How Rock of Ages Earned Its Staying Power

Interview   How Rock of Ages Earned Its Staying Power
 
Choreographer Kelly Devine shares the reasons for the enduring popularity of the ’80s jukebox musical, as it continues its Off-Broadway run.

Rock of Ages may be the ode to the 1980s, but the show itself has passed the 10-year mark—having first opened on Broadway in 2009—and its popularity only continues to grow since its Tony-nominated Broadway run.

When the big hair band jukebox musical returned in 2019 to its first Off-Broadway home at New World Stages, it was inevitable that the limited run would extend indefinitely.

Tony_Award_Nominees_Meet_The_Press_Portraits_2017_HR
Kelly Devine Marc J. Franklin

“Everyone’s got a story behind the music,” says choreographer Kelly Devine of the jukebox score, which features songs like “Don’t Stop Believin’,” “Cum on Feel the Noize,” and “Waiting For a Girl Like You.” “There’s nostalgia with these songs. People have made out, made babies, and broken up to so many of them.”

Devine has experienced the musical from the audience’s perspective a handful of times. She always notices a buzz in the room, and that first guitar strum ignites a sing-a-long that lasts the entire show. “It’s a combo platter of good times with a warm heart, great dancing, and rocking music. The fact that 10 years later it still has that effect is really awesome,” she says.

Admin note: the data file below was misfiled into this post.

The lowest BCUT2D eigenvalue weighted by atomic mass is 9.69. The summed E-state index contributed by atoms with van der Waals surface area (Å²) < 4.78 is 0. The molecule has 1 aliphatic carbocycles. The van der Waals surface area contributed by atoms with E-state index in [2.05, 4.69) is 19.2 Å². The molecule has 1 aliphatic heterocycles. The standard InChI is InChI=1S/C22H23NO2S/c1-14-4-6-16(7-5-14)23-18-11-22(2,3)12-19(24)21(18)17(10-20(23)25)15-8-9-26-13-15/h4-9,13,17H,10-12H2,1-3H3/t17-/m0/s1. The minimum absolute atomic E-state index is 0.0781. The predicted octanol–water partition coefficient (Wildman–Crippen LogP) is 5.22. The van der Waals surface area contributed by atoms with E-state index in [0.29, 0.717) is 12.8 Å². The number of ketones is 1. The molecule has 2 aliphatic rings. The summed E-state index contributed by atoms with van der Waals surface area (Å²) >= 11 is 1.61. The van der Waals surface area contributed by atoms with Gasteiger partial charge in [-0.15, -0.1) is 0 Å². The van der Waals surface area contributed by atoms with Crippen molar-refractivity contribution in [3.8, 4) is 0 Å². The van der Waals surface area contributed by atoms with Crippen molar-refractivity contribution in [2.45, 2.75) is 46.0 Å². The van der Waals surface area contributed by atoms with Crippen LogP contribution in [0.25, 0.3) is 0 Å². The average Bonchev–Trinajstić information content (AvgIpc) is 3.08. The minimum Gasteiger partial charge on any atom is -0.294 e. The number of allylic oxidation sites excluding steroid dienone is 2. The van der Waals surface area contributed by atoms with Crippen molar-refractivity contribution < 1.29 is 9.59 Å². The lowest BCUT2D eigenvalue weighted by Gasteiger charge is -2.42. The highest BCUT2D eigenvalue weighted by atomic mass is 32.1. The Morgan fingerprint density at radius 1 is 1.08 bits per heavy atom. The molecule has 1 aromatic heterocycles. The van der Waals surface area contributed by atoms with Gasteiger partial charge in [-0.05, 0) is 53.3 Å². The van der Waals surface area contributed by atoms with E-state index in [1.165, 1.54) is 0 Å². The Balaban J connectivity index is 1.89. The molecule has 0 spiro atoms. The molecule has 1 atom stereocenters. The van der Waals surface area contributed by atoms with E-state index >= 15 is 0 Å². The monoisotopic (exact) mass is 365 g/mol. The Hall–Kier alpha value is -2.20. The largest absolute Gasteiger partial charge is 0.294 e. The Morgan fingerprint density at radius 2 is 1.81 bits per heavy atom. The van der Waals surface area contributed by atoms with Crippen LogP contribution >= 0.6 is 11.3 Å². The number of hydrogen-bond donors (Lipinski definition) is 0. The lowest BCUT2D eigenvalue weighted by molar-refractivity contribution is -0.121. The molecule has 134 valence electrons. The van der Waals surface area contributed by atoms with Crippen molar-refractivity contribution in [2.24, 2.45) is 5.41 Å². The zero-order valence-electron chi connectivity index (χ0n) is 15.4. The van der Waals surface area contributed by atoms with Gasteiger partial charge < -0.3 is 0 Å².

Like a real rock concert, the audience is participatory in ways that might seem taboo for a stage production—including the women throwing their bras onstage. While those behaviors aren’t encouraged, the choreographer says it’s all part of the atmosphere. “You want the audience to feel that they’re coming into the Bourbon Room, and I think it gives them license to just play along.”

It’s not just the nostalgia or party vibes that draw in a crowd. The creative team, book writer Chris D’Arienzo and director Kristin Hanggi along with Devine, were trying to tell a great story with music, love, dancing, and humor—and succeeded. “The way it’s weaved together, I think we did a really good job as far as the jukebox musical,” the choreographer says.

On top of all that, the music of the ’80s is respected by those who lived it and simultaneously discovered regularly by younger generations. “It’s like the Beatles in a way,” says Devine. “They were so iconic at the time, and everything trends around again.”

Click Here to Shop for Theatre
Merchandise in the Playbill Store
 
Recommended Reading:
 X

Blocking belongs
on the stage,
not on websites.

Our website is made possible by
displaying online advertisements to our visitors.

Please consider supporting us by
whitelisting playbill.com with your ad blocker.
Thank you!